The sense of dread that surrounds the climate crisis presents an acknowledgment that humans are to blame, humans may be doomed and it may be too late to take any action grand enough to make a difference. If we zoom out far enough, so humans are not the center of the narrative, but the earth is, including the dirt, the rocks, the plants and animals, alive or dead or somewhere in between. What if the hierarchy flips or is eliminated so we are living with the earth or for the earth?

Soil, or dirt, is a metaphor for the earth, but it is the earth. Words matter because they categorize things. “Soil” should be fed and nurtured and protected. “Dirt” should be swept away and kept at bay. The “Earth” needs to be saved. If something cannot be categorized, it does not belong. As forms complete their cycle and become formless, they become soil, they become dirt, they become earth.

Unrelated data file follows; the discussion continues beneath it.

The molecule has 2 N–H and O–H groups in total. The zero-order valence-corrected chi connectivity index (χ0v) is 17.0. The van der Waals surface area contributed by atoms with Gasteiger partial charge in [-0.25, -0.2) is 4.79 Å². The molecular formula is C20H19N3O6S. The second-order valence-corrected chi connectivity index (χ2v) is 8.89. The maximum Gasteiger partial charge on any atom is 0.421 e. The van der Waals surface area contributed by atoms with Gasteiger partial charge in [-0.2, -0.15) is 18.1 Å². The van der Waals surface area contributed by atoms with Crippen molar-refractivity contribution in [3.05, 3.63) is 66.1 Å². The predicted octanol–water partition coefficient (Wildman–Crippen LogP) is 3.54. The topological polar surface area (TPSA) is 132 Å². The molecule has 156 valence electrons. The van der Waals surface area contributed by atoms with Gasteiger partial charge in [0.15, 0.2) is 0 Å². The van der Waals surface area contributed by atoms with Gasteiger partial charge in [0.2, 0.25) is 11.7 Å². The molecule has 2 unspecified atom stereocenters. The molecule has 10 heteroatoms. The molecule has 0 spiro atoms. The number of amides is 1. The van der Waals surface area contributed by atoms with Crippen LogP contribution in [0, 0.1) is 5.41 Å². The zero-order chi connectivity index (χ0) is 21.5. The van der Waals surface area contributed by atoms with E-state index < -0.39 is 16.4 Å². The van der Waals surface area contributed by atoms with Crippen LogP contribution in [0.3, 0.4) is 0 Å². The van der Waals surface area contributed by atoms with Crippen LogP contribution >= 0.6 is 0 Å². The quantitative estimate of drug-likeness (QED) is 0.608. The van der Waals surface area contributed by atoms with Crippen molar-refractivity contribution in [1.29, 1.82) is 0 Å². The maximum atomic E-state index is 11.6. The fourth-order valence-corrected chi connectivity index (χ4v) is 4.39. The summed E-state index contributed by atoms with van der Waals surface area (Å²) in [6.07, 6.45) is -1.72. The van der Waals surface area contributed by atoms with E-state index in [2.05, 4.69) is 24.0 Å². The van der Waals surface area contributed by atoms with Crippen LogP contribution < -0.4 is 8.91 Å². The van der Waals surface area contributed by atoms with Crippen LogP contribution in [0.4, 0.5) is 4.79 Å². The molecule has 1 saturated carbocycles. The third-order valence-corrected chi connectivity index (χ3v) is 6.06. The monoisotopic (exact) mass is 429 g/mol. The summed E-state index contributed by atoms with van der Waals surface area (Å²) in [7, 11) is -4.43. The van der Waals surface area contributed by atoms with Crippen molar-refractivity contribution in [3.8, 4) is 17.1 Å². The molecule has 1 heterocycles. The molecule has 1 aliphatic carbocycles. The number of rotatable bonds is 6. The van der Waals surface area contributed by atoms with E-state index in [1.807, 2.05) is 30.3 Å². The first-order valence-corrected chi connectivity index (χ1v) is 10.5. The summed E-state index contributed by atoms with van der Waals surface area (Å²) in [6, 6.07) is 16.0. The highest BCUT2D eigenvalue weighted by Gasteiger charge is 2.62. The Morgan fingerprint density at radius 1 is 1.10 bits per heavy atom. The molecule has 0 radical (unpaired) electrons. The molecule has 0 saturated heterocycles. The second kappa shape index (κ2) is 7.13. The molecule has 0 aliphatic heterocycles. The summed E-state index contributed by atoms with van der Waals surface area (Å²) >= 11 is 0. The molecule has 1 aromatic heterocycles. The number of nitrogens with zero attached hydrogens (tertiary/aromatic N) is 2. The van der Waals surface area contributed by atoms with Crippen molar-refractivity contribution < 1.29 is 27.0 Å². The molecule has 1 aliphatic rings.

“In the particular is contained the universal.” (James Joyce) Through the investigation of the particulars of my immediate natural surroundings, I seek to reveal universal answers, but the answers are slippery and, ultimately, not so important. It is what is found along the way that is important. 

The investigation consists of looking and using drawing or painting as a process of selection and documentation. Focusing on the flotsam of nature, the dirt, the weeds, the dead birds, I search for and encourage an aesthetic appreciation of the banal, shine the spotlight on what is underfoot. Like any good portrait, I hope these images hint at the unknowable, the magic that we cannot see.

Deep observation can penetrate the obscuring effect of categorization. No need to interpret, translate or explain. Simply look and record. There is an intimacy to this process, to the experience of deep and literal witnessing.